non-unicast source MAC? - Networking

This is a discussion on non-unicast source MAC? - Networking ; Hi, I have a short question: In layer 2, is there a chance to receive a packet with a non-unicast source MAC? Thanks, Ali Ayoub...

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  1. non-unicast source MAC?

    Hi,
    I have a short question:
    In layer 2, is there a chance to receive a packet with a non-unicast
    source MAC?

    Thanks,
    Ali Ayoub


  2. Re: non-unicast source MAC?

    On 19 Mar 2007, in the Usenet newsgroup comp.os.linux.networking, in article
    <1174325763.839603.37190@e1g2000hsg.googlegroups.co m>, Ali Ayoub wrote:

    >I have a short question:


    which you posted to the wrong newsgroup. The more appropriate group is

    [compton ~]$ grep ethernet big.8.list.03.15.07
    comp.dcom.lans.ethernet Discussions of the Ethernet/IEEE 802.3 protocols.
    [compton ~]$

    >In layer 2, is there a chance to receive a packet with a non-unicast
    >source MAC?


    There _shouldn't_ be. The DIX specification referenced by RFC0894 has
    the following in section 6.2.1.2:

    6.2.1.2 Source Address Field

    The source address field contains the physical address of the station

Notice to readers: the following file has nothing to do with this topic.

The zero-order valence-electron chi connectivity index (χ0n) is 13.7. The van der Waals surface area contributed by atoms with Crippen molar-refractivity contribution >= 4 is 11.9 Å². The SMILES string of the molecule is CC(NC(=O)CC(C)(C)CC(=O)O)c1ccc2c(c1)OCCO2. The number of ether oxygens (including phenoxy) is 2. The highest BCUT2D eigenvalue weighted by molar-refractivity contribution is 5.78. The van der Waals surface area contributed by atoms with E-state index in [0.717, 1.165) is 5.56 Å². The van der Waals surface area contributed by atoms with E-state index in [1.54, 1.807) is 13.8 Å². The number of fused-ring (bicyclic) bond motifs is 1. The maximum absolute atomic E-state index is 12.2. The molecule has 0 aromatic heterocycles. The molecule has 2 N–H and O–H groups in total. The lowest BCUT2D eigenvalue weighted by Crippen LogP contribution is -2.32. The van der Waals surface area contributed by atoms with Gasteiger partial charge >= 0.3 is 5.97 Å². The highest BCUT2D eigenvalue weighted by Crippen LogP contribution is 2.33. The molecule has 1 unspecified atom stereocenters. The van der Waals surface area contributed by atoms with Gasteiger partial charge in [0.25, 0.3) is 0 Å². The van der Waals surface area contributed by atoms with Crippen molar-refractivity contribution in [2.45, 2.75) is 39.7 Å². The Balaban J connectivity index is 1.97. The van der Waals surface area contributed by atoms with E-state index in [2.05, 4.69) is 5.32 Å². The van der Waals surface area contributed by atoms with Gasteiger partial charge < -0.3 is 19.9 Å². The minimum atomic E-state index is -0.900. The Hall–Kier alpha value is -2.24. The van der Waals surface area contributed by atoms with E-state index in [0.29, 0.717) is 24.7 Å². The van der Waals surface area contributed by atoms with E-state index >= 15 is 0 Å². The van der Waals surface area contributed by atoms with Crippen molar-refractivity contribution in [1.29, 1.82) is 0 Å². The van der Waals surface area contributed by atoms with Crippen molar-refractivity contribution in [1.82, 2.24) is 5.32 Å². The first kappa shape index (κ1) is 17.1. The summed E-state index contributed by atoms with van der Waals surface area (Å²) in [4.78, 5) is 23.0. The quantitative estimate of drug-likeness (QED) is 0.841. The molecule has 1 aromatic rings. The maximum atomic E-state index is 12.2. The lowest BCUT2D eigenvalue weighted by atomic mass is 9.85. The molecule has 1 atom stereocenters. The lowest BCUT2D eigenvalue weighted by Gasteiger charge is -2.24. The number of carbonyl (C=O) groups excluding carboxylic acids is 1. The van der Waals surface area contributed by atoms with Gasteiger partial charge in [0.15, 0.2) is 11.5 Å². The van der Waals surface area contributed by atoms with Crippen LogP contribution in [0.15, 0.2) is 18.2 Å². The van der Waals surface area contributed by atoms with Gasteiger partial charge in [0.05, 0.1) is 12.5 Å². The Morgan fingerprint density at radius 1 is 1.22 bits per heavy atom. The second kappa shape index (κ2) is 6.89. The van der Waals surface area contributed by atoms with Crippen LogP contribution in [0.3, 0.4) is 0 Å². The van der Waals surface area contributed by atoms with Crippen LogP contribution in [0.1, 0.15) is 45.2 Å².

sending the frame. This field is not interpreted at the Data Link Layer.
    It is specified at the data link layer because a uniform convention for
    the placement of this field is crucial for most higher level protocols.

    Client layers use the Data Link physical address for the source address
    of all frames transmitted.
    ______^^^

    If you think about the purpose of this field, there is no reason for the
    data to be anything except the unicast MAC. See also RFC1812 Section 3.3.2.

    1812 Requirements for IP Version 4 Routers. F. Baker, Ed.. June 1995.
    (Format: TXT=415740 bytes) (Obsoletes RFC1716, RFC1009) (Updated by
    RFC2644) (Status: PROPOSED STANDARD)

    which says

    A router MUST not believe any ARP reply that claims that the Link
    Layer address of another host or router is a broadcast or multicast
    address.

    None the less there is a current thread in the comp.protocols.tcp-ip
    newsgroup with the subject "ARP reply containing a multicast MAC OK?" where
    one respondent reports the microsoft has some brain-damaged idea (as does
    Nokia) relating to load sharing. That is violate standards is typical of
    microsoft.

    Old guy

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